The Court in its analysis first found that the petition was not premature given that Britannia’s property was ripe for redevelopment and the easement remained the primary obstacle to same.
The Court decided to determine the matter on s. 35(b), being an impediment to land without practical use to others. The Court reviewed law that found that a minimal benefit was not sufficient to establish a practical benefit. None of the ~200 owners entitled to the easement expressed what benefit the easement might still provide to them. The evidence before the Court was that the ~200 owners’ properties received utilities services through means other than the easement. Britannia’s otherwise permitted development of its land was being significantly impeded without apparent benefit to the parties presently entitled to the easement.
The Court therefore found that s. 35(b) of the Property Law Act had been met and ordered the cancellation of the easement in respect of the ~200 owners. The Court did note that s. 35(c) arguments may have held some merit in that no opposition to the petition to discharge the easement had been received. It also notes that s. 35(d) arguments held some merit in that there was no evidence of any apparent harm risked to the ~200 owners by the cancellation of the easement.
Britannia Oceanfront Developments Corporation v Adriatic Investments Canada Ltd. highlights that encumbrances on title are not permanent. If they are no longer providing their intended benefit, they can be cancelled or removed. S. 35 of the Property Law Act is available for the Court to step in and modify or cancel encumbrances where consent for modification or removal is impractical to obtain or is otherwise unreasonably refused. There are several potential grounds on which to base a s. 35 application and whether s. 35 applies is a highly fact specific analysis. A strong s. 35 application will be clearly articulated, well-supported and should be able to be presented concisely and convincingly.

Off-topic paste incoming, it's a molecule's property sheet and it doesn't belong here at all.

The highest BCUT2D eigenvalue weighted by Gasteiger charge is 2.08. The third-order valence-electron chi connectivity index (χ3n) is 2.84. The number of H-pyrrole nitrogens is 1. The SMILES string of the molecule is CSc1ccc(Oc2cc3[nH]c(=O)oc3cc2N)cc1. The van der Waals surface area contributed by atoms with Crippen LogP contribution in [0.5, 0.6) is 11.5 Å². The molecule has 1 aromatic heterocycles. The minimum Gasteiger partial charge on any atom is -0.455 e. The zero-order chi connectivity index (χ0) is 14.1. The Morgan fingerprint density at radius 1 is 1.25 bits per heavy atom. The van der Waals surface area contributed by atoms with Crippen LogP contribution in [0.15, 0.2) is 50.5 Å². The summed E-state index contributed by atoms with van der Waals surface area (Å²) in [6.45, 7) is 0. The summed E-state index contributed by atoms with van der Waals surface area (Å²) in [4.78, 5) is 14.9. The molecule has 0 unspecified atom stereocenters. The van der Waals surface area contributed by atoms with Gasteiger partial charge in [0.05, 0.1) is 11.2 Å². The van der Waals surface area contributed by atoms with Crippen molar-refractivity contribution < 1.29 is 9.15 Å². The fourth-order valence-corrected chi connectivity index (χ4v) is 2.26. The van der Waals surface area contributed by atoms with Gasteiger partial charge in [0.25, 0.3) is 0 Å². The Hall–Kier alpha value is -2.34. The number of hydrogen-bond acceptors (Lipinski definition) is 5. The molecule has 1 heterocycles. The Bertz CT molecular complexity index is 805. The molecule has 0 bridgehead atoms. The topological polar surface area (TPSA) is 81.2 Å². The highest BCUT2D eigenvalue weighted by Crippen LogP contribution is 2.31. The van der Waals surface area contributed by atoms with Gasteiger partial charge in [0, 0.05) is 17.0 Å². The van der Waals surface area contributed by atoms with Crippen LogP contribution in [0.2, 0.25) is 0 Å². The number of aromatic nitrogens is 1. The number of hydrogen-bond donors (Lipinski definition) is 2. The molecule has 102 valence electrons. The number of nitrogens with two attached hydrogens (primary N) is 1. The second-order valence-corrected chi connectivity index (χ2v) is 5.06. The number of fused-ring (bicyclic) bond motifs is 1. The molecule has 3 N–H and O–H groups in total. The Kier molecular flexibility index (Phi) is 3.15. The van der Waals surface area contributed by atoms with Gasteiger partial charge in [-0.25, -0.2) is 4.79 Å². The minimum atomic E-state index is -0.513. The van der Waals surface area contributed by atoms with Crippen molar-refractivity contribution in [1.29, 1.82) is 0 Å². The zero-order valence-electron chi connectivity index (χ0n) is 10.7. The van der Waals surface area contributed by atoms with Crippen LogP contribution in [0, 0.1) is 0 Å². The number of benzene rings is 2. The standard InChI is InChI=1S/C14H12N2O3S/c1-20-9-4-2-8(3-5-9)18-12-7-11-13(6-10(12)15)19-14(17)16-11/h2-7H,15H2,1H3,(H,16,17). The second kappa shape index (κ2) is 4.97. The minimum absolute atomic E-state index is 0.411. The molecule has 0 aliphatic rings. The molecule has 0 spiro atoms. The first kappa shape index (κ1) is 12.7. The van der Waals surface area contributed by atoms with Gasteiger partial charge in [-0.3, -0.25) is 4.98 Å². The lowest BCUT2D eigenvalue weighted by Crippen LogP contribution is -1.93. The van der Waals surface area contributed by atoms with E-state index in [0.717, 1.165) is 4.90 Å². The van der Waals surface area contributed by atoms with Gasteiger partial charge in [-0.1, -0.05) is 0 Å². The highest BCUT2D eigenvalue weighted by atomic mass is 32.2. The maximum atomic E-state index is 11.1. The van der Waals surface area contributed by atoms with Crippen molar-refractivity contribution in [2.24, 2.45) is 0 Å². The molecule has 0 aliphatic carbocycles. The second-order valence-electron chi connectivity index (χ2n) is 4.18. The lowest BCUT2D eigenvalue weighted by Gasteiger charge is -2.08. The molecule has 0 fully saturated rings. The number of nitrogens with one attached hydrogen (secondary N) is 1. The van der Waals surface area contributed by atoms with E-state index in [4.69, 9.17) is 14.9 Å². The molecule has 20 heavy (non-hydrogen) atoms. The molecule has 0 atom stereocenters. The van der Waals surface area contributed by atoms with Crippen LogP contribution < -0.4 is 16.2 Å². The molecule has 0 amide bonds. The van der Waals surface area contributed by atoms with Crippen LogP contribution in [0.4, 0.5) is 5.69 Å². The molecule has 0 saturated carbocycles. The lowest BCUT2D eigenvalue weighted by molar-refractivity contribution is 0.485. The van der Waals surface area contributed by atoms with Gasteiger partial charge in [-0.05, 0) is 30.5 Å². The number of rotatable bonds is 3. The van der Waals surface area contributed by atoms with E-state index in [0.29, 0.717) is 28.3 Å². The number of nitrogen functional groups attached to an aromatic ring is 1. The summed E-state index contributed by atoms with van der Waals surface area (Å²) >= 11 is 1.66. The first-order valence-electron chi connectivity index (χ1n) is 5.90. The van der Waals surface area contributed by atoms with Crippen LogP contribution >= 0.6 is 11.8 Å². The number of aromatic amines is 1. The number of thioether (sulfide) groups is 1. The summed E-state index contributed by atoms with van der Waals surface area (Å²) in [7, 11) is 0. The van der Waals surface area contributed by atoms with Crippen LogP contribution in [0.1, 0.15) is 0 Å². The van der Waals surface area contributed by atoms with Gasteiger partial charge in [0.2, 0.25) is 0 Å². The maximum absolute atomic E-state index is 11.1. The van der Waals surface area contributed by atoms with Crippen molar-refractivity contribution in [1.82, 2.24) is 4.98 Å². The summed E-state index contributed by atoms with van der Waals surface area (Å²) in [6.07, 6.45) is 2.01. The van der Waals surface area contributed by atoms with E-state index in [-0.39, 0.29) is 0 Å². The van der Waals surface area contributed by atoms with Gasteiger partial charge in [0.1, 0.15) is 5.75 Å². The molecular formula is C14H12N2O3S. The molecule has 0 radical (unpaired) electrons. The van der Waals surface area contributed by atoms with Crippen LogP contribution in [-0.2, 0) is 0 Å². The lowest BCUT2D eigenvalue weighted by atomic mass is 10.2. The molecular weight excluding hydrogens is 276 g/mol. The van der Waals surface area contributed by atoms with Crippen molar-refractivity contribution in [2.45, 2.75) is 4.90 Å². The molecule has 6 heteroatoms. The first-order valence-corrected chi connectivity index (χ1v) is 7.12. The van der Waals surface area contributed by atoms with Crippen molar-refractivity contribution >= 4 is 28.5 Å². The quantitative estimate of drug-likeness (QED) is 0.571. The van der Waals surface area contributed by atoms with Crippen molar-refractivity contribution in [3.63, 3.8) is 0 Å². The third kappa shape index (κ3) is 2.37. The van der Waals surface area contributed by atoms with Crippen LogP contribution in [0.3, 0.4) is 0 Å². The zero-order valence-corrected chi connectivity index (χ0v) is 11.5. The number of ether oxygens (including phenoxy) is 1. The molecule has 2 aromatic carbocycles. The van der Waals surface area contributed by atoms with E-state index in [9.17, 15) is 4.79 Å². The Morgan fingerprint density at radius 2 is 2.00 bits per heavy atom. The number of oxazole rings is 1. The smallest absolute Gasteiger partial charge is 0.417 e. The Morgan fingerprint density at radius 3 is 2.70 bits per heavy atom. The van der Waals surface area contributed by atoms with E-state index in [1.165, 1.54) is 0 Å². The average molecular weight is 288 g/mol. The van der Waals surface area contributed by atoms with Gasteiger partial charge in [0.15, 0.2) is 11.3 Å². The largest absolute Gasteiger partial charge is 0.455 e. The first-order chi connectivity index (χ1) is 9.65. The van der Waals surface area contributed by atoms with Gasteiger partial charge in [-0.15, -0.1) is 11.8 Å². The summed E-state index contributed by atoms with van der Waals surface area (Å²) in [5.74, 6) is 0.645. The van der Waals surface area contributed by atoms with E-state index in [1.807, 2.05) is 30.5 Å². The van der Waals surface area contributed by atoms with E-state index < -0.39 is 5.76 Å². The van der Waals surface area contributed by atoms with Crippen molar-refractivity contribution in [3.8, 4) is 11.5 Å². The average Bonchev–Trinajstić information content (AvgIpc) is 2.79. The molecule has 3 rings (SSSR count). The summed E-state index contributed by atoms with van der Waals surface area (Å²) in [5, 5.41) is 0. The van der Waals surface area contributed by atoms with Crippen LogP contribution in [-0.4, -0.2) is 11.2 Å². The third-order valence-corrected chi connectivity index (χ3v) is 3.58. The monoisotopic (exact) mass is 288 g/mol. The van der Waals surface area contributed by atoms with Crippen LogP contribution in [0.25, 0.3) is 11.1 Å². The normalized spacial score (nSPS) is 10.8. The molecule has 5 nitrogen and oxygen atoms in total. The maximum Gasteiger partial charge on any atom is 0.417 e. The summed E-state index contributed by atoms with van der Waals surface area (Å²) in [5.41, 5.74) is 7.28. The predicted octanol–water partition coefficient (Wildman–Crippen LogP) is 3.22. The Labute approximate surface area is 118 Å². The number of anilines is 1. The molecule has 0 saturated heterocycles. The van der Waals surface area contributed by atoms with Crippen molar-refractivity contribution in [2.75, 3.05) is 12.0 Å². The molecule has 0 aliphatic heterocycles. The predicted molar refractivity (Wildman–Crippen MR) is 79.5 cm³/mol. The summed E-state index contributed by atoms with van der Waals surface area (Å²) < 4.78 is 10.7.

Britannia Oceanfront Developments Corporation v Adriatic Investments Canada Ltd. also serves as a reminder that parties benefitting from an encumbrance on another property can be put in a position of “use it or lose it”. Failing to make full or any use of the intended benefit of an encumbrance puts that encumbrance at risk of modification or cancellation.
The foregoing was provided for information only. It was not intended nor should be construed as legal advice. Unless noted otherwise, this article only reflected the law in the subject case at the time the case was reviewed. As such, the information or caselaw referred to herein may no longer be current.
If you are dealing with CPL or recovery of funds concerns or civil litigation concerns more generally, please feel free to contact Jeremy Burgess at 250-419-5096 or email@example.com. Reed Pope also has a number of highly qualified lawyers with diverse experiences and expertise who are also happy to assist you and whom you can read about by clicking here.